There is no longer any doubt that the parking regime introduced last November is damaging Ludlow’s independent traders. Ludlow Mayor Tim Gill told BBC Radio Shropshire last week that trade was down 13% before Christmas and 16% after Christmas. This was despite the mild winter. Roger Curry, owner of Bodenhams, told the station the new charges mean that people are always in a rush and don’t linger long enough to spend money (begins at 1:47).
These comments come ahead of a review of the parking regime imposed on our town by Shropshire Council last November. That regime increased on-street parking charges in the town centre to £1.80 an hour and the charge in Castle Street car park to £1.00 an hour. The pop and shop concession was reduced to from fifteen to five minutes. Charges on the Linney and Coronation Avenue substantially increased.
Next Wednesday, 5 June, a Shropshire Council committee will conduct the first review of the charges. Please let me know any additional comments you have before then.
The changes to parking charges introduced last November led to a huge protest in the Market Square. Shropshire Council received so many comments from traders and residents, council officers struggled to deal with them. The charges haven’t settled in well.
It is easier for town centre residents to park. Many want more permits for guests and family. Some have complained about the unwarranted increased cost of a permit to £100.
But the new regime has made it harder for short term shoppers to park. That has dented trade which is lower than last winter and spring despite much milder weather and an absence of snow events. Of course, income for individual businesses will go up and down. But the Ludlow Town Council survey shows a drop in footfall and takings across most of the independent traders in the town centre.
We are a town of around 5,000 households with maybe another 2,000 households coming to the town for daily or weekly shopping. Despite our small size, we have had a thriving market and around 80 independent retail, food and service businesses in the town centre. We have three butchers and three bakers. A local food market twice a month. Two greengrocers. A bookshop. Photo gallery. Wine shop. Award winning Delis. Antiques and much, much more. Far bigger towns than us would envy our independent shopping offer.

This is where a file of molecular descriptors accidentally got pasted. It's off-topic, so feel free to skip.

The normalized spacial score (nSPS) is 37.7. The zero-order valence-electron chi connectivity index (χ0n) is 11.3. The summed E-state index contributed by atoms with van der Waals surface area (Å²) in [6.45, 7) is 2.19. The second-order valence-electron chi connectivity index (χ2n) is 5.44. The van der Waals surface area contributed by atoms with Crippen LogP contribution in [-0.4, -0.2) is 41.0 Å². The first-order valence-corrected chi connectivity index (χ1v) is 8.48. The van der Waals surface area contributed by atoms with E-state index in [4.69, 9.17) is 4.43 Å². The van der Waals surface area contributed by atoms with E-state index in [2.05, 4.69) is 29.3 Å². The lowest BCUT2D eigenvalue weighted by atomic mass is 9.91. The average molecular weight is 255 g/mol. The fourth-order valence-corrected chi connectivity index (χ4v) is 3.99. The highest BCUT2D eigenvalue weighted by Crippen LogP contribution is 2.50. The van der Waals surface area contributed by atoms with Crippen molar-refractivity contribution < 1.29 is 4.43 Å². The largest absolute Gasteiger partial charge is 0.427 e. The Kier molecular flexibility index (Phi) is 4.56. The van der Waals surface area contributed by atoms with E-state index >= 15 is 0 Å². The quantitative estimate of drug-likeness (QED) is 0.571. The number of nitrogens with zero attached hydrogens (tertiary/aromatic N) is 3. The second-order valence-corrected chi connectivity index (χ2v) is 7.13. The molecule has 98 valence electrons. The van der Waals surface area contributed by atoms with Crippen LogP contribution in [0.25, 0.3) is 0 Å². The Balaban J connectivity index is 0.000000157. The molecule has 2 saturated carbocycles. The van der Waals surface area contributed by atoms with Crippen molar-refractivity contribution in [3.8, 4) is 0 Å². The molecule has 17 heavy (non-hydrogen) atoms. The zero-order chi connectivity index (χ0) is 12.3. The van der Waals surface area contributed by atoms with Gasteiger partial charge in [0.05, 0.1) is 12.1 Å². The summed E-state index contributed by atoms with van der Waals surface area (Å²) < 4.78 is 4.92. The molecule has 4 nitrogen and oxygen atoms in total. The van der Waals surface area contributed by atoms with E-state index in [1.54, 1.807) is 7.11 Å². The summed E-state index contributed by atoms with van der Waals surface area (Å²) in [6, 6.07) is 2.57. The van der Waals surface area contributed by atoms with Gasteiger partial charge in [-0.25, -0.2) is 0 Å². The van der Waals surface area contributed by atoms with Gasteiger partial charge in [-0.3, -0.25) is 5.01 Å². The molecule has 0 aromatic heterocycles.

None of this would exist without the dedication of local people who shop local and visitors who love local shops.
Without this trade, our town centre will die. We don’t have enough people to sustain a high street of chain stores. We don’t want a high street of chain stores. We are Ludlow, not a clone town.
We need a better park and ride service. That’s not up for review at this stage. It has been on Shropshire Council’s long list of “things to do” for a while. I would like to see a more direct 20-minute frequency service from the Eco Park to the town centre during the summer months.
We need more parking. That can be achieved within existing space by repainting lines in all car parks and introducing a one way system on the top deck of the Galdeford car park.
We can also be more friendly towards visitors. That means lowering on-street charges. £1 an hour will be okay in the Red Zone. We need to stop the daily slapping of fines on vehicles in the market area by being clearer about where you can park and not park. The town council has a plan for this but that doesn’t seem to be making any progress. We should look at introducing half an hour free period in some areas.
We should stop assuming everyone can walk or hike from a car park to their shopping destination. For many people, walking can be a challenge.
We need to go electric. There are plans for an EV charging point in the Galdeford car park. Just one. Only one. We need several.
We need to slow traffic down on the approach roads and side streets so that people feel safe.
But our immediate action must be to get Shropshire Council to rethink the hike in parking charges and the reduction of pop and shop to a barely useable five minutes (there is an extra ten minutes observation time, but no one wants the panic of seeing a civil enforcement officer hovering over the car).
If our local traders put up the shutters, we will have a town centre like so many others. Shops that flit in and out. Betting, charity, cheap booze and pound shops. All of these can have a place in a town centre but they are not destination shopping. We must not become like Eccles or Northampton. We are Ludlow. Unique. A distinctive shopping experience. We need to celebrate that. We need to preserve it.
Shropshire Council must work with us on parking charges, not against us. It needs to make the charges work for Ludlow. Once a town centre dies, it is almost impossible to revive it.
There will be a second review of the charges in after the summer.